In a world like ours where WordPress powers 27% of the internet, you can’t afford to ignore these WordPress best practices to make your plugin or theme code readable and clear.
One of the greatest strengths of WordPress is its collaborative environment. Another strength is its adaptability. By adhering to the best practices and standards discussed below in this article, you can continue to uphold both of those strengths.
Keep reading to find out what you should and shouldn’t do in your WordPress lines of code.
Why Adhere To WordPress Best Practices?
These coding standards exist for a reason. WordPress, in addition to being the most used content management system (CMS), is also a collaborative environment. This means that other coders should be able to build off of the code you write.
The other main reason to adhere to these standards is to prevent errors and maximize the security of your code.
How Do You Adhere To The Coding Standards?
Now that you know why these standards and best practices are important, let’s dive into the nitty-gritty of this article and discuss ways you can ensure your code is up to snuff. We’ll cover everything from basic organization to securing your code.
Folder structure best practices involve thinking about clear and logical organization. Think about it this way–if you’re trying to build off of someone’s code, it’s easiest if you can find where a particular line of code exists. You shouldn’t have to search through dozens of nested folders with no organization.
Function Name Collisions
A function name collision happens when a function bears a name identical to another function that’s already defined. It’s like telling someone a cat is an animal with two ears and a nose and then calling every other animal with two ears and a nose a cat. You can see why this would be confusing?
To avoid function name collisions, you can use a prefix for your functions. You can also wrap your functions within a class.
In the entirety of code that builds WordPress, 21% of that content are comments. That tells us that WordPress values code comments. Again, this comes back to the collaborative nature of this particular CMS.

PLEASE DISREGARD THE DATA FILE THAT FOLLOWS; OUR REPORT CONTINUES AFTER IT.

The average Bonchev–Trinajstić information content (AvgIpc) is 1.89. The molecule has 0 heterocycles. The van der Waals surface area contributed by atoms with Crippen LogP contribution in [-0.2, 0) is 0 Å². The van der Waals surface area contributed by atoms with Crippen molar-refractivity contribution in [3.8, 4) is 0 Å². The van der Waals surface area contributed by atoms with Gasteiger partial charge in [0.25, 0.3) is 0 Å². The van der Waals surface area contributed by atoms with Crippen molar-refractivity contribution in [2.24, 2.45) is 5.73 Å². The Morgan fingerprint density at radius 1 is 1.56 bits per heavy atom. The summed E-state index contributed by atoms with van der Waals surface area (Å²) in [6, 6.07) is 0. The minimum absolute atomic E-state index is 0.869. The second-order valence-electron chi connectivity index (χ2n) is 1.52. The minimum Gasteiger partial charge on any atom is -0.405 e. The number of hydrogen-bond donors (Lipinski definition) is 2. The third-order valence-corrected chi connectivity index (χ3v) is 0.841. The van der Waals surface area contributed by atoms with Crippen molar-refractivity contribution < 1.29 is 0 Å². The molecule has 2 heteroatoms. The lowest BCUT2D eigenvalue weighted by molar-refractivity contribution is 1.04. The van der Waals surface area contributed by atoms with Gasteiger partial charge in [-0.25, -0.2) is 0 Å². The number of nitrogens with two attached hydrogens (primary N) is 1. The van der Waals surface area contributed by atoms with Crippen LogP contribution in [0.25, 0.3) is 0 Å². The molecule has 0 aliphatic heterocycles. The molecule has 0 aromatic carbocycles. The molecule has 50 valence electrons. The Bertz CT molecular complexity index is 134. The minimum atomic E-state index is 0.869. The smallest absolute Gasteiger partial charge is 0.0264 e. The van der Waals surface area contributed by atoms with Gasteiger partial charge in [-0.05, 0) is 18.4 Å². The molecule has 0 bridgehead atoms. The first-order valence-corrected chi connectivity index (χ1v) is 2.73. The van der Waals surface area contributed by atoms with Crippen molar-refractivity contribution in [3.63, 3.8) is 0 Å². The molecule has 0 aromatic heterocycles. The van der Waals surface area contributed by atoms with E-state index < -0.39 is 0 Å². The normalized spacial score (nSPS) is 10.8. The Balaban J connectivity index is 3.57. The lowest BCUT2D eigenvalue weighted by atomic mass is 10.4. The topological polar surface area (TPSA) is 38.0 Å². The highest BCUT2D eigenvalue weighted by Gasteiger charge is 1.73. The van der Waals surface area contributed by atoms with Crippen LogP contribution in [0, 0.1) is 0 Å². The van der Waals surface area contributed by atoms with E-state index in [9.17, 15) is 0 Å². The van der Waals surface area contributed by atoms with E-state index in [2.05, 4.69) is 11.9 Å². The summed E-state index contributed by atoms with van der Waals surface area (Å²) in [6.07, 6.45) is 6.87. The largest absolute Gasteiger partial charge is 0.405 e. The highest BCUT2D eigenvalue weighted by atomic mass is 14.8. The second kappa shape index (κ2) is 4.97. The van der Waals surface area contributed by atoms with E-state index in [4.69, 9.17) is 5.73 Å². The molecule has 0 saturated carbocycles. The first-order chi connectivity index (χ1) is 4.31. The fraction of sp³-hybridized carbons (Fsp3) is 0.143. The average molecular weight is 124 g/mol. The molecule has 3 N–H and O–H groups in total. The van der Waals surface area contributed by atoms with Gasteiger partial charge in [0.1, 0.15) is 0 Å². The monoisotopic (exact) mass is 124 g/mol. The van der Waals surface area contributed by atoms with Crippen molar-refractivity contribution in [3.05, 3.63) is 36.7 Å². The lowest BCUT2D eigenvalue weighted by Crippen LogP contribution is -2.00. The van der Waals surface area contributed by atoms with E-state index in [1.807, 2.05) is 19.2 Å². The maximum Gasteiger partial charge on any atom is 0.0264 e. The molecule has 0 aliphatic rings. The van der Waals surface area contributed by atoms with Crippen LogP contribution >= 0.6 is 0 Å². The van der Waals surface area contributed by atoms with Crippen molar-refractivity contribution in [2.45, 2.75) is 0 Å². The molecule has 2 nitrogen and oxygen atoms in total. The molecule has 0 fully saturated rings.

If your code for your plugin or theme continues to grow, it can be confusing for contributing coders to know exactly what to do. How you fix this can depend on the coding language you’re using.
For example, if you’re writing in PHP, you can use PHPDoc sintax and Sublime + Docblockr to add comments to your code. If you’re using CSS, you can use comments to split your lines of code into sections.
In HTML, you can use “” at the end of a large block of code. This will keep the comment from getting lost. Make sure your code comments tick these boxes:
- Inform what a function actually does
- List any necessary parameters
- Describe the return of the function
With this information, coding collaborators can work together to enhance and improve plugins and themes.
Prevent XSS Vulnerabilities
There are three ways you can keep XSS vulnerabilities from affecting your WordPress code. You can:
- Sanitize data input
- Sanitize output data
- Validate your data
These three actions together will improve the security of your code. To sanitize data input, you might check for invalid UTF-8. You can take out all tags, octets, and unnecessary line breaks.
Sanitizing output data is as easy as using “esc_url”, “esc_html”, and “esc_js” code where appropriate.
Prevent Direct Access
Preventing direct file access is another security measure you can take to meet the coding standards on WordPress. All it takes is the use of two particular lines of code:
// exit if accessed directly
If ( !defined ( ‘ABSPATH’ ) ) exit;
Using these lines below your code will stop executions of scripts if the access is not through WordPress itself.
Remove Warnings and Notices
Deprecated functions can leave your code vulnerable to security risks. However, it’s not that difficult to catch them all. Simply code using the DEBUG mode to catch them and deal with them appropriately.
Nonce, in coding, stands for “numbers used once.” Using nonce values is yet another security measure. In this case, you’ll be protecting your code–and the sites on which it dwells–against what’s known as cross-site request forgeries, or CSRF.
CSRF are unexpected requests–or sometimes duplicate requests. These requests have the ability to cause changes to a website and its database. What’s worse is those changes may be irreversible and therefore permanent.
The changes that come from CSRF are not often desired changes either. Protecting against them is your responsibility as a coder.
WordPress Functions And Libraries
Whether you’re new to coding plugins and themes for WordPress or a veteran, you should know about the WordPress functions and libraries, a store of code that’s already scrubbed for vulnerabilities by core contributors.
This can be a valuable resource for any coder seeking WordPress help, even if you’re writing code from scratch and want to continue to do so. You can use these as references for functions, code comments, and all the other best practices we discussed above.
The options for a website on WordPress, thanks to its themes and plugins, are limitless, constrained only by your imagination. Don’t think of these best practices or standards as fencing in your creative capabilities. Rather, think of them as empowering you to collaborate with other coders and improve upon existing code.